Wyoming Kids Learn Gun Safety in School

Vladimir Sidorov69/shutterstock.com

As you well know, physical education is an important part of growing up and any child’s education. Just as it is crucial to exercise the mind, keeping your body healthy and knowing how to use it can improve your future. And so, during our school years, most of us learn the art of throwing a basketball, running, hitting a baseball, or even bowling.

But for kids in this Wyoming school district, they have really lucked out. In addition to learning all the physical skills needed to improve their health and strength, these middle schoolers also know the dos and don’ts of shooting a firearm.

Yes, indeed. In Hot Springs, Wyoming, fifth and sixth graders are taught firearm safety.

On Tuesday, the nation discovered this when the school district’s Facebook page proudly posted about it, sharing images of students lying on the floor and aiming at targets put on the opposite gymnasium wall.

The post read, “Mr. Deromedi’s 5/6th PE classes are working on their marksmanship with air rifles. All students passed their safety test and have been sharpening their skills.”

By noon of that day, the post had been reshared on the social media platform some 66,000 times and had accumulated over 6,000 comments.

Naturally, not all of them appreciated the skills these students were learning.

Some even went so far as to suggest that the school was “training the next school shooter young and providing the guns on campus.” Along those same lines, another said they were “literally raising possible school shooters.”

And as of Wednesday morning, the post and all of its comments had been taken down – not by the school district, mind you, but by the platform. Apparently, it is encouraging violence in schools or something.

However, there are more than a few major flaws with this typical leftist line of thinking.

The first is that, as the post reads, the students are shooting air rifles, also known as pellet guns or airsoft guns. Basically, what is shot out of them are small plastic air-filled balls. The action, or working part of the rifle itself, is also run on nothing more than air, compressing it until the trigger is pulled to propel the pellet out of the barrel.

While these might cause some slight bruising to someone if shot at a close range, these are far from deadly weapons and certainly not putting the power over one’s life or death in the hands of a child.

Secondly, the weapons used in the school are given to the students to keep, as the comment about providing guns on campus suggests. These are used for this class alone and then left at the school. The students have no access to these unless under the supervision of trained and capable teachers.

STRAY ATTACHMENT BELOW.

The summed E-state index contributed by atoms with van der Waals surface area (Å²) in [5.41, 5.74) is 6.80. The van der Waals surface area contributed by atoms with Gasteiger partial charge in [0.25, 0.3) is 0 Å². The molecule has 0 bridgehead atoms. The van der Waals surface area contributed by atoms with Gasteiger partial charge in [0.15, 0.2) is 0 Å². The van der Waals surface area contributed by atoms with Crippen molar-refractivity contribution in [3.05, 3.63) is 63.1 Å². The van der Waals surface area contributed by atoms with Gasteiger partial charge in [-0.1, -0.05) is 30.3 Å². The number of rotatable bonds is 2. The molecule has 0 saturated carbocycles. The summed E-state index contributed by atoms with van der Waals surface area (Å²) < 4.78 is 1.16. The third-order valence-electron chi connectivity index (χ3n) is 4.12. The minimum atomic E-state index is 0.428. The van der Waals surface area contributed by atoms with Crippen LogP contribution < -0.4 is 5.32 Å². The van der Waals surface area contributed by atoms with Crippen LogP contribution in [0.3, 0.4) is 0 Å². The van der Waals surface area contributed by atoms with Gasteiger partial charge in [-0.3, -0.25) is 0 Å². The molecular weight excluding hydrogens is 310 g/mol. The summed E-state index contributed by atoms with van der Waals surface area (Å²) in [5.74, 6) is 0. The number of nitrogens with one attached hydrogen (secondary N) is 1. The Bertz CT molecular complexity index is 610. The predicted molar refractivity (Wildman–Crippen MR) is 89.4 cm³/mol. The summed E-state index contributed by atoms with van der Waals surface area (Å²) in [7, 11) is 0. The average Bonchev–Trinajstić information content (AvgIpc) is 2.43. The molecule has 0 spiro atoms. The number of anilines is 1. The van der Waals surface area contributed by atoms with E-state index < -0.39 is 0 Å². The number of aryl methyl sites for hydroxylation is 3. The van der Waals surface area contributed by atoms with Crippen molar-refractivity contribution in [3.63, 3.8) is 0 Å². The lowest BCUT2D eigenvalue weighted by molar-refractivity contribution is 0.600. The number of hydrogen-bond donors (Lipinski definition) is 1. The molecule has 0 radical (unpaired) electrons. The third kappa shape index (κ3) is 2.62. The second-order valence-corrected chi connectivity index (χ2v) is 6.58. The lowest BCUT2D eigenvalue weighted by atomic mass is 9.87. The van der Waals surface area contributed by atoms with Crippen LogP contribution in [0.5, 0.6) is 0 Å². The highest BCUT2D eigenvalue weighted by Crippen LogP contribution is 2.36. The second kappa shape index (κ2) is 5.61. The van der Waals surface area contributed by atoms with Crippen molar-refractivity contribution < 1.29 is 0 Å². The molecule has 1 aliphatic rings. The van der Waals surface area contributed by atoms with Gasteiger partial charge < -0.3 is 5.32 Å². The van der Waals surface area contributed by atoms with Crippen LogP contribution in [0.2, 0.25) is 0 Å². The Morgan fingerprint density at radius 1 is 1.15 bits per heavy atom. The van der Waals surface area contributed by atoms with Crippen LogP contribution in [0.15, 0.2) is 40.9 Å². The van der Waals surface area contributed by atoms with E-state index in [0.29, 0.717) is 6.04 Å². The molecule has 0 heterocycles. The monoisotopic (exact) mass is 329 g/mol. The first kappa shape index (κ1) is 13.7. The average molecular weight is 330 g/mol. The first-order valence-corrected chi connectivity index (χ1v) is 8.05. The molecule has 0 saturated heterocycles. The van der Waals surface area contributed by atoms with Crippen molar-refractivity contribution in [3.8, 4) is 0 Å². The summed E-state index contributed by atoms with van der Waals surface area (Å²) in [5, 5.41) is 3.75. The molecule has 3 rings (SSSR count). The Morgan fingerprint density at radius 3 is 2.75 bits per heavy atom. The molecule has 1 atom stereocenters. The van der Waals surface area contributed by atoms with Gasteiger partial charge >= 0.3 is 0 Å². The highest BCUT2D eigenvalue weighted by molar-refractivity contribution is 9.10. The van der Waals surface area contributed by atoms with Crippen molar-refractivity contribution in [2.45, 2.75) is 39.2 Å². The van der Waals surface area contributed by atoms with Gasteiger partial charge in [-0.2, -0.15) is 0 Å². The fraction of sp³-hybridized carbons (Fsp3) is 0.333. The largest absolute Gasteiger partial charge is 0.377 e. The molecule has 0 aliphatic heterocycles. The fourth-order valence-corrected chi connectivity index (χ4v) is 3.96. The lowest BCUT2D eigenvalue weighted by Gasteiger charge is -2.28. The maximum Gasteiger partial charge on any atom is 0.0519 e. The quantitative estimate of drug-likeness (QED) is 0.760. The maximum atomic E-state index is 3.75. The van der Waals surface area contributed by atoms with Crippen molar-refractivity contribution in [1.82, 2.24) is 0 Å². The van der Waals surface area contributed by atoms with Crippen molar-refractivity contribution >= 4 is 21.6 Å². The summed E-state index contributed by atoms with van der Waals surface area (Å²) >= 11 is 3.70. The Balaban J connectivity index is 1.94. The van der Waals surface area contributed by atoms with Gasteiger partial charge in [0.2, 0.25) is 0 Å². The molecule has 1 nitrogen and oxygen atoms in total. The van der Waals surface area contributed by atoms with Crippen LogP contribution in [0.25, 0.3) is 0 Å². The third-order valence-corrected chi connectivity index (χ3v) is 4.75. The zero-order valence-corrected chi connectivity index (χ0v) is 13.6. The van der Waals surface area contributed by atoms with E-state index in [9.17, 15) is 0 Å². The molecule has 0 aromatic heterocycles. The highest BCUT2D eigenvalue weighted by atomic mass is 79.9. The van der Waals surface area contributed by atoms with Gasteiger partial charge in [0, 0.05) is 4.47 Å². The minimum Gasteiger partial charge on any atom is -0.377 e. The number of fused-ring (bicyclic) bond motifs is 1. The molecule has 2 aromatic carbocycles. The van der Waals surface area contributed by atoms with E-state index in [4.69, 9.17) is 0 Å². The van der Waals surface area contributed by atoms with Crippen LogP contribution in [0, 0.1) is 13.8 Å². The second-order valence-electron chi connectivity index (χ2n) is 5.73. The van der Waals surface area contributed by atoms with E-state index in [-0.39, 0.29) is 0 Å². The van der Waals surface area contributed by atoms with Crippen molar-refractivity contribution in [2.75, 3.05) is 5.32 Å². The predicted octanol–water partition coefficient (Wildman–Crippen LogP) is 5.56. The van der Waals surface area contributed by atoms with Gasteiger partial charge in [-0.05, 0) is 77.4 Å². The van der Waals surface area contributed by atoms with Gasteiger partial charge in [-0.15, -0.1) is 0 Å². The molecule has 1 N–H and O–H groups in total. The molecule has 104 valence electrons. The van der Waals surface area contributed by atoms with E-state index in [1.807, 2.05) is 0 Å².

Then, of course, there is the wrongful thinking that giving a child a gun and proceeding to teach them how it works and proper gun safety will make killers out of them. There has never been any viable evidence to suggest that is, ever was, or will be the case.

In fact, if anything, the evidence says that when children are taught how to properly and safely handle a firearm, they are actually less likely to use it in violence. Instead, most who are trained in this turn out to be responsible, law-abiding citizens who can then protect their children and homes from invaders.

And as case after case has proved, people with little to no firearm safety training usually end up hurting someone or themselves when handling such a weapon.

Take the recent and fatal shooting of a cinematographer by actor Alec Baldwin, for example.

Baldwin was on a movie set in New Mexico and was handed a gun for a specific scene. However, being an avid and outspoken gun critic and a man who had never used one for anything other than a movie prop, he didn’t know how to use it or even tell if it was loaded. Upon handling it, improperly and without training, he accidentally shot and killed a woman.

Had he been taught proper gun safety at any point, even as a child, it’s is likely that this situation would have never happened.

Gun safety classes also teach students to be both respectful of the power of a firearm and also how to safely harness that power should they need to, whether it’s hunting for whitetail deer or protecting your home from burglars.

And that is exactly what Mr. Deromedi is teaching his students. Anyone who thinks differently is about as ignorant as a box of rocks.